The whole months of July and August at Havana, armed with the loyal and dependable L-CA+. What more can I ask for?
For work-related reasons, I was sent to Havana in July ’til August, and this opportunity was my first chance to visit Hispanic America, the marvelous island of Cuba.
I lived at Havana Vieja, or Old Havana, which is practically the colonial city. To stroll through it feels like a mix of Andalucia and Castille, filtered through a Caribbean sieve, familiar and faraway at the same time. Next to the buildings greatly battered by time, there are remodeled structures, especially the Plaza Vieja (Old Square), the Plaza de Armas (the parade ground where the old General Captaincy is located) and the San Francisco Square. The latter hosts the Lonja del Comercio (the Trade Association), old merchant circle of the criollo burgeoisie at the beginning of the 20th century, presently the headquarters for several foreign enterprises and consulate offices. Undoubtedly, Havana Vieja is my favorite part of the city.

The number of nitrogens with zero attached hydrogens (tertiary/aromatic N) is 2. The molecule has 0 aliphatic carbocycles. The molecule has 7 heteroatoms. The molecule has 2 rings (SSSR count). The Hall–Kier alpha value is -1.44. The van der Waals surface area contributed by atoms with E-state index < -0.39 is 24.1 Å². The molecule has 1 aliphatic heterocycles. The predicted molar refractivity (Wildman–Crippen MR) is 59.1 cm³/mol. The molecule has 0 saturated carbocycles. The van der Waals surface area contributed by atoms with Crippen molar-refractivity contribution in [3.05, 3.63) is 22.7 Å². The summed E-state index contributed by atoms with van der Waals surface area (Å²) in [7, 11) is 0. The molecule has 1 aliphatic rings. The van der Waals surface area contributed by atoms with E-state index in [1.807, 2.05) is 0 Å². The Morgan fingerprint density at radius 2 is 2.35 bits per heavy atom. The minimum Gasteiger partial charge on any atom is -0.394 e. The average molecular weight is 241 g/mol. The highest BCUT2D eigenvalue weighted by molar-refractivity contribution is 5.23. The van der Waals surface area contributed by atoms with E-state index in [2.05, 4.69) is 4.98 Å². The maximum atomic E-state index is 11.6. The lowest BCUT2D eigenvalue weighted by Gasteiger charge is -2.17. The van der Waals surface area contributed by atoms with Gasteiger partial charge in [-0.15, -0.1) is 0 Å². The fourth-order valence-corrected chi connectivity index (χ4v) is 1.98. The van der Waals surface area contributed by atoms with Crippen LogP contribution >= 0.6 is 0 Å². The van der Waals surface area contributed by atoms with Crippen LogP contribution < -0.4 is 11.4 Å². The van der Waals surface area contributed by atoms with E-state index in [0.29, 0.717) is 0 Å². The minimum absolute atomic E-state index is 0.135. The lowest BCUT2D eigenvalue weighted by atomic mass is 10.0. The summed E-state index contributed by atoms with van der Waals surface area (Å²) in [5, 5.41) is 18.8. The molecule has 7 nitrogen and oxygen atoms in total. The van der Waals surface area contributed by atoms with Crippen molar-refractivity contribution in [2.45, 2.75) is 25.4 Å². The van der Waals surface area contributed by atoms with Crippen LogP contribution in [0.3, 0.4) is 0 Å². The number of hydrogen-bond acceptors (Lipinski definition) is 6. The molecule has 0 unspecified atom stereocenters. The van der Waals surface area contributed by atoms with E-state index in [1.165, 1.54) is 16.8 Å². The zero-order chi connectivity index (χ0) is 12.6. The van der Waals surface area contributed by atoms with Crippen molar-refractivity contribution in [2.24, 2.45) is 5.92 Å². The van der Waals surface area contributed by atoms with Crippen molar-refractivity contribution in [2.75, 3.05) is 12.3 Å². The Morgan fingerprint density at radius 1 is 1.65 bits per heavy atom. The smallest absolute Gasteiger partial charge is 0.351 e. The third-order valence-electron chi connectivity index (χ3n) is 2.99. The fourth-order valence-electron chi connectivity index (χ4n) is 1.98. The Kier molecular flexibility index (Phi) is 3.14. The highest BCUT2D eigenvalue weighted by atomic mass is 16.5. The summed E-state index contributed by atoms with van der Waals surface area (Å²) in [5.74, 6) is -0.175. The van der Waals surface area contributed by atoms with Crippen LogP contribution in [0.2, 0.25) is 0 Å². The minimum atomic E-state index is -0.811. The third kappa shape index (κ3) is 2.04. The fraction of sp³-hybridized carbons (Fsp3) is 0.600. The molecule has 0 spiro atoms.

Nearby there is the Vedado Zone, with the Central Park, the Capitol, the Museum of the Revolution (formerly the Presidential Palace) and the Spanish Embassy, the only one located at this zone. It’s an old mansion facing the sea that dominates the entrance to the port, just like in Cadiz. It’s a unique building with incredibly attractive sights to see and take photos of.
Alongside the Malecon, we visited Nuevo Vedado, and then Miramar. The latter used to be the place for the rich and wealthy with American taste, in the mid-20th century, with huge avenues, decorated lawns, and huge chalets.
But beyond a simple description of the city, what has left an impression on me the most is how they live their life. The mix of heat and humidity, of happiness and resignation, of vivid colors facing blue skies that, nevertheless, discharge torrential storms. And, of course, the obligatory retreat to Varadero, an authentic postcard place: fine sand beach with clear, turquoise sea, palm trees, and many tourists whose only memory of Cuba will be this. I have tried to capture a sample of all these through the Minitar lens of the LC-A+, which in many cases saw more than I.
Therefore, benevolent readers, if you can, don’t hesitate to go to Cuba. Havana awaits you. In the meantime, I will start lighting my Cohiba and pour myself some rum. I invite you to do the same (and don’t dare mix it with anything other than two or three ice cubes).